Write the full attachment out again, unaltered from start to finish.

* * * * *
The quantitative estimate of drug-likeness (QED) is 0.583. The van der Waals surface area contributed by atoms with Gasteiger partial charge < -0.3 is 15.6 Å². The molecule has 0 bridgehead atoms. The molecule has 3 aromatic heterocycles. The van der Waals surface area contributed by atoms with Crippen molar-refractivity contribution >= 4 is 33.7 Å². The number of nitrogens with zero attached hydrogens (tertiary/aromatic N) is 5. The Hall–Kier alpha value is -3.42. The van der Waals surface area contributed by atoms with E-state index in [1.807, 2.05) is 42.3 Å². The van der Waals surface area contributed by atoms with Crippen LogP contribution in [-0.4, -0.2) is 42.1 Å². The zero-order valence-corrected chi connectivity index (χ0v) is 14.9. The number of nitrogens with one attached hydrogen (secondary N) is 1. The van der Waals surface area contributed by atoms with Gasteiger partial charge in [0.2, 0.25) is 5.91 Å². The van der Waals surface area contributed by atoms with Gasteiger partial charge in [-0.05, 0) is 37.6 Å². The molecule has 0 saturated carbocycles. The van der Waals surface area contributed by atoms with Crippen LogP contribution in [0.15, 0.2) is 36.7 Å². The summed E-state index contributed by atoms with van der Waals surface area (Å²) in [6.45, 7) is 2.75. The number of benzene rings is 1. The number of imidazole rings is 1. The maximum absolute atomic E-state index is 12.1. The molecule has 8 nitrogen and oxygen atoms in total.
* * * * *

The quantitative estimate of drug-likeness (QED) is 0.583. The van der Waals surface area contributed by atoms with Gasteiger partial charge < -0.3 is 15.6 Å². The molecule has 0 bridgehead atoms. The molecule has 3 aromatic heterocycles. The van der Waals surface area contributed by atoms with Crippen molar-refractivity contribution >= 4 is 33.7 Å². The number of nitrogens with zero attached hydrogens (tertiary/aromatic N) is 5. The Hall–Kier alpha value is -3.42. The van der Waals surface area contributed by atoms with E-state index in [1.807, 2.05) is 42.3 Å². The van der Waals surface area contributed by atoms with Crippen LogP contribution in [-0.4, -0.2) is 42.1 Å². The zero-order valence-corrected chi connectivity index (χ0v) is 14.9. The number of nitrogens with one attached hydrogen (secondary N) is 1. The van der Waals surface area contributed by atoms with Gasteiger partial charge in [0.2, 0.25) is 5.91 Å². The van der Waals surface area contributed by atoms with Gasteiger partial charge in [-0.05, 0) is 37.6 Å². The molecule has 0 saturated carbocycles. The van der Waals surface area contributed by atoms with Crippen LogP contribution in [0.15, 0.2) is 36.7 Å². The summed E-state index contributed by atoms with van der Waals surface area (Å²) in [6.45, 7) is 2.75. The number of benzene rings is 1. The number of imidazole rings is 1. The maximum absolute atomic E-state index is 12.1. The molecule has 8 nitrogen and oxygen atoms in total.